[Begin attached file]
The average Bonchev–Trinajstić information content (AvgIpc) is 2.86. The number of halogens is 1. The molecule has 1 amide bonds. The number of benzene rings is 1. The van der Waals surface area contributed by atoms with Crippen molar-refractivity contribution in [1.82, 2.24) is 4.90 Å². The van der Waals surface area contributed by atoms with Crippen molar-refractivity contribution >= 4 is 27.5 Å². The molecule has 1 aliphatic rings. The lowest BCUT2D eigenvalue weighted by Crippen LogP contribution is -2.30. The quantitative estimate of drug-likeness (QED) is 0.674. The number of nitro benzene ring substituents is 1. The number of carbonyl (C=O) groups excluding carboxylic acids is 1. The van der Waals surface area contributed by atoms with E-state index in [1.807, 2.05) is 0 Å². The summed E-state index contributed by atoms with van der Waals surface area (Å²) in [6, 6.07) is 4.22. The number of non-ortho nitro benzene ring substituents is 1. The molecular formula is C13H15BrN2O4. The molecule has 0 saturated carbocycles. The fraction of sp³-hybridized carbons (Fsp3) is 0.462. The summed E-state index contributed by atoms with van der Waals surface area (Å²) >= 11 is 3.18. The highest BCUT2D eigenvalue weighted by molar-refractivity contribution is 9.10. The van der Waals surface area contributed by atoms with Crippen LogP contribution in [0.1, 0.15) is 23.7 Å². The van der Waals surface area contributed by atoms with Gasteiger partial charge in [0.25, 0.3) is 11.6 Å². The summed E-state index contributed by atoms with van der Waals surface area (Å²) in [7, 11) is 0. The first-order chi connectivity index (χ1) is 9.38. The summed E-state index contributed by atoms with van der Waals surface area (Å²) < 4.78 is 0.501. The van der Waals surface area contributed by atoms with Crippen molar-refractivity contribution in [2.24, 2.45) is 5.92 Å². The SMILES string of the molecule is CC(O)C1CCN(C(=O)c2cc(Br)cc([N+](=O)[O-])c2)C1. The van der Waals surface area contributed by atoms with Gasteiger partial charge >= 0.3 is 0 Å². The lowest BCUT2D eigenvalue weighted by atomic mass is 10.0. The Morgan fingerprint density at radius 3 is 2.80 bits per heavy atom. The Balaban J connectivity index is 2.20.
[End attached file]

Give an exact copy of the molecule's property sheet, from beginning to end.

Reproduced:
The average Bonchev–Trinajstić information content (AvgIpc) is 2.86. The number of halogens is 1. The molecule has 1 amide bonds. The number of benzene rings is 1. The van der Waals surface area contributed by atoms with Crippen molar-refractivity contribution in [1.82, 2.24) is 4.90 Å². The van der Waals surface area contributed by atoms with Crippen molar-refractivity contribution >= 4 is 27.5 Å². The molecule has 1 aliphatic rings. The lowest BCUT2D eigenvalue weighted by Crippen LogP contribution is -2.30. The quantitative estimate of drug-likeness (QED) is 0.674. The number of nitro benzene ring substituents is 1. The number of carbonyl (C=O) groups excluding carboxylic acids is 1. The van der Waals surface area contributed by atoms with E-state index in [1.807, 2.05) is 0 Å². The summed E-state index contributed by atoms with van der Waals surface area (Å²) in [6, 6.07) is 4.22. The number of non-ortho nitro benzene ring substituents is 1. The molecular formula is C13H15BrN2O4. The molecule has 0 saturated carbocycles. The fraction of sp³-hybridized carbons (Fsp3) is 0.462. The summed E-state index contributed by atoms with van der Waals surface area (Å²) >= 11 is 3.18. The highest BCUT2D eigenvalue weighted by molar-refractivity contribution is 9.10. The van der Waals surface area contributed by atoms with Crippen LogP contribution in [0.1, 0.15) is 23.7 Å². The van der Waals surface area contributed by atoms with Gasteiger partial charge in [0.25, 0.3) is 11.6 Å². The summed E-state index contributed by atoms with van der Waals surface area (Å²) in [7, 11) is 0. The first-order chi connectivity index (χ1) is 9.38. The summed E-state index contributed by atoms with van der Waals surface area (Å²) < 4.78 is 0.501. The van der Waals surface area contributed by atoms with Crippen molar-refractivity contribution in [2.24, 2.45) is 5.92 Å². The SMILES string of the molecule is CC(O)C1CCN(C(=O)c2cc(Br)cc([N+](=O)[O-])c2)C1. The van der Waals surface area contributed by atoms with Gasteiger partial charge >= 0.3 is 0 Å². The lowest BCUT2D eigenvalue weighted by atomic mass is 10.0. The Morgan fingerprint density at radius 3 is 2.80 bits per heavy atom. The Balaban J connectivity index is 2.20.